House of Names by Colm Tóibìn




Whilst waiting to set sail and join the armies fighting in the Trojan War, Agamemmnon angers the goddess Artemis when he kills a sacred deer. As punishment Artemis changes the wind direction preventing Agamemmnon from sailing.  To appease the gods, Agamemmnon is told he must sacrifice his eldest daughter Iphigenia.  He brings his wife and daughter to his camp under the pretence that he is marrying Iphigenia to the famous warrior Achilles.

This event sets the family on a path of violence that turns wife against husband, and children against the their mother.  The following years see a family fragmenting; Electra distrusts her mother, and the only son, Orestes, is sent into exile.  It will be up to Electra and Orestes to right the wrongs of the past, even if it means  they too must use violence.


The House of Names is a beautiful retelling go the Greek Tragedy of Agamemmnon and The Curse of the House of Arteus.  Agamemmnon’s story is was first told in Homer’s Odyssesy and was part of Ancient Greek Theatre.  Anyone who has had to read a greek play will be glad to hear that Colm Tóibìn does not include a chorus.  The story is narrated by Agammemnon’s wife Clytemnstra, his younger daughter Electra and son Orestes.  Each bring their own thoughts to the story as we see their inner thoughts as to what has happened to them.

The prose, as expected by a writer of Colm Tóibìn’s standing, is lyrical, elegant and stylish in its observations and descriptions.  He really brings the character’s to life and even makes the reader have some sympathy for Clytemnstra, and even begin to see her reasoning, behind her actions.  He portrays her many sides; a loving mother, a frightened woman, a wronged wife, a seductress, a murderer and a ruthless leader with feeling and empathy.  I really liked the character of Electra, she kept her head, watched from a distance, gained intelligence and peoples trust without having to resort to violence herself.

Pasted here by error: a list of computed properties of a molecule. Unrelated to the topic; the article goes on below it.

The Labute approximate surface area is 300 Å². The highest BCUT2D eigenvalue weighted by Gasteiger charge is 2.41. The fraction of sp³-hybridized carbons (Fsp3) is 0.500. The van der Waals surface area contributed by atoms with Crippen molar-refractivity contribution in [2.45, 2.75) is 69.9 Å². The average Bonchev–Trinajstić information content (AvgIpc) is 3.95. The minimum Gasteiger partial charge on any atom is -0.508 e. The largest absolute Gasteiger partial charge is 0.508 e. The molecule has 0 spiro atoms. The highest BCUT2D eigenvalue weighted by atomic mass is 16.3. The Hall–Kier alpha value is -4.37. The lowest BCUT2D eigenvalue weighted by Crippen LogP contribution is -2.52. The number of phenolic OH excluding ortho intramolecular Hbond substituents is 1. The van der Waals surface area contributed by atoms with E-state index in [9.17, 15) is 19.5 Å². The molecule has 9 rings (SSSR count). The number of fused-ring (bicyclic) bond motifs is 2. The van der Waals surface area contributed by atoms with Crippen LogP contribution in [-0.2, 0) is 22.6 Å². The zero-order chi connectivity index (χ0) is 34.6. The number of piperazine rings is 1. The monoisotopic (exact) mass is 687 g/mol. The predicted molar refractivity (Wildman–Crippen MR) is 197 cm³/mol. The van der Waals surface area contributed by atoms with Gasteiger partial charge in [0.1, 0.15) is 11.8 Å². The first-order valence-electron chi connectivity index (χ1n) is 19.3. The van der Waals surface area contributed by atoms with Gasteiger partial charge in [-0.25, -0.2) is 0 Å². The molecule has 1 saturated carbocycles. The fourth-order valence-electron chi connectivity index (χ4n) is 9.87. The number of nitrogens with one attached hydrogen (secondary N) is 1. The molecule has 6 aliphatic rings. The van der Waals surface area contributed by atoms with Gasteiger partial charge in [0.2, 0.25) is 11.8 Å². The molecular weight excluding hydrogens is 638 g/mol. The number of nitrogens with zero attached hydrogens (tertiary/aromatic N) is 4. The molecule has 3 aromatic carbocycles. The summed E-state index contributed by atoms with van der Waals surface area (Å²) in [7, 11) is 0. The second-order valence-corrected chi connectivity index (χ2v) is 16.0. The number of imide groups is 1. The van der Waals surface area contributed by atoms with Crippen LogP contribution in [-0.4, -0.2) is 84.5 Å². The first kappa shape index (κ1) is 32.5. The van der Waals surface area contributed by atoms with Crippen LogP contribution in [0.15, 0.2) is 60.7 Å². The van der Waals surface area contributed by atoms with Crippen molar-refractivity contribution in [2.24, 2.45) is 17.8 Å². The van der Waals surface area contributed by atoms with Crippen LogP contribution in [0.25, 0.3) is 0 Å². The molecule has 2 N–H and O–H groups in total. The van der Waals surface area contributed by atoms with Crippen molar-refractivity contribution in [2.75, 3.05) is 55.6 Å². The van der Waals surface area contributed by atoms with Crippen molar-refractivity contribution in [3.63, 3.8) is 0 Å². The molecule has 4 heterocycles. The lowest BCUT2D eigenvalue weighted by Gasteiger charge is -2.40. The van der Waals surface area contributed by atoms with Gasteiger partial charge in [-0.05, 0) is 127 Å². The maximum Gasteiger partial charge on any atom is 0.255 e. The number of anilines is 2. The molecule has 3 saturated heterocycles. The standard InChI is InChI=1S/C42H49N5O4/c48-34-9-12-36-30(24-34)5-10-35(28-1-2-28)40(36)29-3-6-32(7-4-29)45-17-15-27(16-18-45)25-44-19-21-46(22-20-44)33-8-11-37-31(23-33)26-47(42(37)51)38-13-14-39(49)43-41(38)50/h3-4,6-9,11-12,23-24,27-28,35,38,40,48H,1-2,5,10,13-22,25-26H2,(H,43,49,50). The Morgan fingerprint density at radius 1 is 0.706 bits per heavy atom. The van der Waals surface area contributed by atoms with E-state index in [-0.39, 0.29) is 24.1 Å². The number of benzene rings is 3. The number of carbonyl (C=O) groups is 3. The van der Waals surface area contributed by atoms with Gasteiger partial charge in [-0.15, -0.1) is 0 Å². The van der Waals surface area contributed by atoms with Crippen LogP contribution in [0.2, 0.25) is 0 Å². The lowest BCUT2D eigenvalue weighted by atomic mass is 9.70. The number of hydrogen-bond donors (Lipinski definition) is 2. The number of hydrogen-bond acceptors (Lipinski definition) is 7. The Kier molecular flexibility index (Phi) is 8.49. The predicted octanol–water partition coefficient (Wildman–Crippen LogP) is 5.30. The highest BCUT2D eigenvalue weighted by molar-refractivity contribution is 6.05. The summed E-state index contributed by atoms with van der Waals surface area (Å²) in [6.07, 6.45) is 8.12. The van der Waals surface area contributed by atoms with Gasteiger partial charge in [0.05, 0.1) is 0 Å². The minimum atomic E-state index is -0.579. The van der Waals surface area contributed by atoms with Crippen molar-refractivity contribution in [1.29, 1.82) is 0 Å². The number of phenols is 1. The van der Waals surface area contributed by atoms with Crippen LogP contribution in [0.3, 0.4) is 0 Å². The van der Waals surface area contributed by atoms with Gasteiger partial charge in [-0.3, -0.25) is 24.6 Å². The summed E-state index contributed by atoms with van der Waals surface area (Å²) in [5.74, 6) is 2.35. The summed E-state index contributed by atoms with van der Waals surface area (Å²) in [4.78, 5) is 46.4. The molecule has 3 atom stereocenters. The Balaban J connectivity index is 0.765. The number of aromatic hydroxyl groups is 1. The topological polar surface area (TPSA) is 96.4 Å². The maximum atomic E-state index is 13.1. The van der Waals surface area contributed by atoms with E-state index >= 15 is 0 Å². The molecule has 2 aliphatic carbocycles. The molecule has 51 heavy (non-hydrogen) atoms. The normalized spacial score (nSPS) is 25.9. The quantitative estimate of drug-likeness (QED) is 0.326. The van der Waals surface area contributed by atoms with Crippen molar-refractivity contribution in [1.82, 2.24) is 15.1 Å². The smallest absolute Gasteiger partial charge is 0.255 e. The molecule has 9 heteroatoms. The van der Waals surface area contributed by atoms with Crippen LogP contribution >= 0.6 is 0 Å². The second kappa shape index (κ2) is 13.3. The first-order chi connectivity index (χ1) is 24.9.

The books title House of Names refers to the Agamemmnon’s palace where the names of the dead were not to be mentioned inside its walls.  I found it very refreshing to see another of the famous Ancient Greek Myths given a new lease of life.  I think it is important to keeps these stories alive; not only are they brilliant stories but also have a morality to them, in this tale it is a very relevant moral that violence cannot appease violence.

The House of Names is a book of love, tragedy, loss and is full of drama.  A sophisticated,  exquisite book that will transport you back to Ancient Greece.  A delightful and engaging read, another brilliant book from Colm Tòibìn.

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Hi, I am an avid reader and have been all my life. I put it down to being an only child and having a teacher for a mum. The idea of this blog is to share my passion for reading and review new and upcoming books as well as those that may have been out for several years.
I also review on Twitter @Bookliterat

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